This blog has, over the past couple of months, carried a number of stories that demonstrated that the south was not the sort of poor third-world banana-republic that unionists used to claim. In fact, as this blog pointed out, in terms of direct British-Irish comparison the south is:
Today, though, in a spirit of honesty and openness, this blog must make reference to a new survey – the 2010 Quality of Life Index, published by International Living magazine.
The Index 'ranks and rates 194 countries to come up with a list of the places that offer the best quality of life'. To produce the annual Index International Living considers nine categories: Cost of Living, Culture and Leisure, Economy, Environment, Freedom, Health, Infrastructure, Safety and Risk, and Climate. They take data from the following sources to compile the Quality of Life Index:
UNESCO Statistical Yearbook; Freedom in the World: The Annual Survey of Political Rights and Civil Liberties; United States Department of Commerce; U.S. State Department; The United Nations Office for Drug Control and Crime Prevention; The Freedom House Survey; Statistical Abstract of the United States; The World Factbook; The World Almanac and Book of Facts; U.S. Department of State Indexes of Living Costs Abroad, Quarters Allowances, and Hardship Differentials; The World Health Organization; The Economist World in Figures. And they ask their editors from around the world to comment on their official findings to give a more realistic view of the numbers.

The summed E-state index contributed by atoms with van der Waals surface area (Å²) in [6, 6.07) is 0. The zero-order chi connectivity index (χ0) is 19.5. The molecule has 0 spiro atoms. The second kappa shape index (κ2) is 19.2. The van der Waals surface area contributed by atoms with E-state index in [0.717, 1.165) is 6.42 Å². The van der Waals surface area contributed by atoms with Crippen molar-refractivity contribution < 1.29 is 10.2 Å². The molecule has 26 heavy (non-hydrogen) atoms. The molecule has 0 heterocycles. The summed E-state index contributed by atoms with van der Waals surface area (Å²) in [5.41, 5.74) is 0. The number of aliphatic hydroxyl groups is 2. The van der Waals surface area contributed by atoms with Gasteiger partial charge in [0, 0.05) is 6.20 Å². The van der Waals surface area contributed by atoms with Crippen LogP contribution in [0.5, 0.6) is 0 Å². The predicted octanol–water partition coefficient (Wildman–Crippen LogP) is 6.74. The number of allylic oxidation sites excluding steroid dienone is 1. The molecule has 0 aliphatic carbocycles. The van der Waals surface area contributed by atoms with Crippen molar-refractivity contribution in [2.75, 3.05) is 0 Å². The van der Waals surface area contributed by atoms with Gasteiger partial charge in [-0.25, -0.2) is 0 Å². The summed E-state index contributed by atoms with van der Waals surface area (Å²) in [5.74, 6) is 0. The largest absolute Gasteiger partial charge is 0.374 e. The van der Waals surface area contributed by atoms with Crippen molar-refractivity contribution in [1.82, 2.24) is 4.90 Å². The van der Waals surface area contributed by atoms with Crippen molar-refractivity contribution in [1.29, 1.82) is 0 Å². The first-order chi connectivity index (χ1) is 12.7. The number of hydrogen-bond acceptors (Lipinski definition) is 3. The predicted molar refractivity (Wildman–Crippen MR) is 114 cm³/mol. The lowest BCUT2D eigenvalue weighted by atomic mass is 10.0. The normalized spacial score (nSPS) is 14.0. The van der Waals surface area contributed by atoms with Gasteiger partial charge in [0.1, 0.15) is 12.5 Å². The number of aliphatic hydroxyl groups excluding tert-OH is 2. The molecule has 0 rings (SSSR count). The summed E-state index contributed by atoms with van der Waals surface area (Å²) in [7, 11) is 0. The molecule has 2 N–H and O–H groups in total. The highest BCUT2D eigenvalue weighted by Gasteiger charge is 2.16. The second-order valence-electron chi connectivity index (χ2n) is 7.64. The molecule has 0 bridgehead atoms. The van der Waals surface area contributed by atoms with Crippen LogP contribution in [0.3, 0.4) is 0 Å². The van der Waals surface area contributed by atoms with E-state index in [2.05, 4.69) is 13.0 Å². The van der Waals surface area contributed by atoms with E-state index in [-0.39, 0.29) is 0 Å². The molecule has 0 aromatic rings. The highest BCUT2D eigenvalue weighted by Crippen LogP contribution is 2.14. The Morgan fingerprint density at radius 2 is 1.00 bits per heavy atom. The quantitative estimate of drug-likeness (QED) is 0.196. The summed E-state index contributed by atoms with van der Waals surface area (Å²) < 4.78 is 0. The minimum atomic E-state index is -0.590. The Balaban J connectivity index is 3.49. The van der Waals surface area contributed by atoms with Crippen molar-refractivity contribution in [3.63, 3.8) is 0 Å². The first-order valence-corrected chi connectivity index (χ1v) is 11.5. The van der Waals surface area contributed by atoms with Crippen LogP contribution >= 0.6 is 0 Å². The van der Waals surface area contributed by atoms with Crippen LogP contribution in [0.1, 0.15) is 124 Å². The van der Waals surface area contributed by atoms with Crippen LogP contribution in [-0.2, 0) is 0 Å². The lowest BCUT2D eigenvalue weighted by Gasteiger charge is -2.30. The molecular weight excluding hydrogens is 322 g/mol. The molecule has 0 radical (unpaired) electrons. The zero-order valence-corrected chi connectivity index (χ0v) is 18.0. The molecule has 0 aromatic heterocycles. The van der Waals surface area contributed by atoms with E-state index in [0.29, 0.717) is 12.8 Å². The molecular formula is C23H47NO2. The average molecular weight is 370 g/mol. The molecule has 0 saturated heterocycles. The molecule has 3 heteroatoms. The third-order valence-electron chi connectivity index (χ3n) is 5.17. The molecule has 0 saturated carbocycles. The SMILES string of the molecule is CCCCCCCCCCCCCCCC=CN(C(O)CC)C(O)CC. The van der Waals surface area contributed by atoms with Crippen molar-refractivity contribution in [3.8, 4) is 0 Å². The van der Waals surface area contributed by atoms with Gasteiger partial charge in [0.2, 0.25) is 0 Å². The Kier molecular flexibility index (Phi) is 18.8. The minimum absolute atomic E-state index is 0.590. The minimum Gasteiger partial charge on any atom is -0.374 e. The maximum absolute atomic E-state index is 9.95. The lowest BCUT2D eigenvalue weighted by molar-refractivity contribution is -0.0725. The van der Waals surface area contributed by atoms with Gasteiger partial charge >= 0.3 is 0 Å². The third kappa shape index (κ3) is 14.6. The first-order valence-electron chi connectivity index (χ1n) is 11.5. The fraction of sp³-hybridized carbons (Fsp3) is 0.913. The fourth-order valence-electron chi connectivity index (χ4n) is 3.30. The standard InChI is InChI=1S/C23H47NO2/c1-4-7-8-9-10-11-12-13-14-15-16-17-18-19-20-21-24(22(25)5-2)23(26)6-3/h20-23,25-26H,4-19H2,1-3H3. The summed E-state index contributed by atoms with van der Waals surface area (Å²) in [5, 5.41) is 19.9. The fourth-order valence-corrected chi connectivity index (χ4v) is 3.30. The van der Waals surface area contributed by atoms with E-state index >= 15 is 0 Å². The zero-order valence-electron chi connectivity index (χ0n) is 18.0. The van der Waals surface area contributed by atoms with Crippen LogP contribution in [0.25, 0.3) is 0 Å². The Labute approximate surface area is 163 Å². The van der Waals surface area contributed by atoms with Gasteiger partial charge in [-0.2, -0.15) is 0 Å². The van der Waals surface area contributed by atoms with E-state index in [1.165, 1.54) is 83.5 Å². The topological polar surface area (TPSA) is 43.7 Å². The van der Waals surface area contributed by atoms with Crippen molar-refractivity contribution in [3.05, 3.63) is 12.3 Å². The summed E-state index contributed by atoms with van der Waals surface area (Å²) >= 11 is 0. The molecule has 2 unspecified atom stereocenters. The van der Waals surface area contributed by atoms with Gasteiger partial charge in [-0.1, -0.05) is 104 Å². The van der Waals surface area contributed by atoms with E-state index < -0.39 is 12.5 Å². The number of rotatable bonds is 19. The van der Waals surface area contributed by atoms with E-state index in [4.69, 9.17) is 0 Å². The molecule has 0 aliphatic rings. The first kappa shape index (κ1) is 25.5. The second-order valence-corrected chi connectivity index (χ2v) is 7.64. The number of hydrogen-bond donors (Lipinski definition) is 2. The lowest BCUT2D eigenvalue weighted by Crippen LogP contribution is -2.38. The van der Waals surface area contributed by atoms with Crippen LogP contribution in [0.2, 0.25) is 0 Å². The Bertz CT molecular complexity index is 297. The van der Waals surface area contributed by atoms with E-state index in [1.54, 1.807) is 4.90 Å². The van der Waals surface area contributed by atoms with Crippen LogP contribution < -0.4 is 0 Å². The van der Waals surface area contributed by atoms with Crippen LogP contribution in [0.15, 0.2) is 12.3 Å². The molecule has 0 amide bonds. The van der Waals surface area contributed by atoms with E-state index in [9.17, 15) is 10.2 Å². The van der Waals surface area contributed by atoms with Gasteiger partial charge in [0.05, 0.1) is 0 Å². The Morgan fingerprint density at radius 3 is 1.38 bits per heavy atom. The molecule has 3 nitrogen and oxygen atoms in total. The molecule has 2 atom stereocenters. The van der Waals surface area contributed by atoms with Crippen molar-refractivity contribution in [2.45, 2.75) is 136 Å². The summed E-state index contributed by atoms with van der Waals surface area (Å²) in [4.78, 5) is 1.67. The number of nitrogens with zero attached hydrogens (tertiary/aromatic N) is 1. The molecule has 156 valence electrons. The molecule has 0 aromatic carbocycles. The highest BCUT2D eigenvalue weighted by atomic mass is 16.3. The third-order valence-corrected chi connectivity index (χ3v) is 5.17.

The full methodology, including the weightings used, is provided on their website.
The bad news, from this blog's perspective, is that Ireland scores slightly lower than Britain: 41st place against Britain's 25th place. Neither place is, of course, very good – both are beaten by countries like Belgium, Lithuania, Portugal and Hungary!
10% of the Index's weight is given on the basis of climate, which is not something that anyone can do much about, so the slightly higher score given to Britain than to Ireland seems unfair. If the true comparison is between the north and the south of Ireland, of course, the climate score should be adjusted to reflect the reality that both parts enjoy an equally poor climate.
The 2010 Quality of Life Index can easily be criticised – it is a rather unscientific compilation made by a commercial magazine publisher –what it includes, or excludes, and the weightings given to the factors included are open to question. Dramatic changes in scores given to slow-evolving issues (health, environment, etc) from 2009 to 2010 call the whole thing into question. Nonetheless, in a spirit of fairness this blog would simply like to record that in this one unscientific example, the UK has come out higher than the south of Ireland.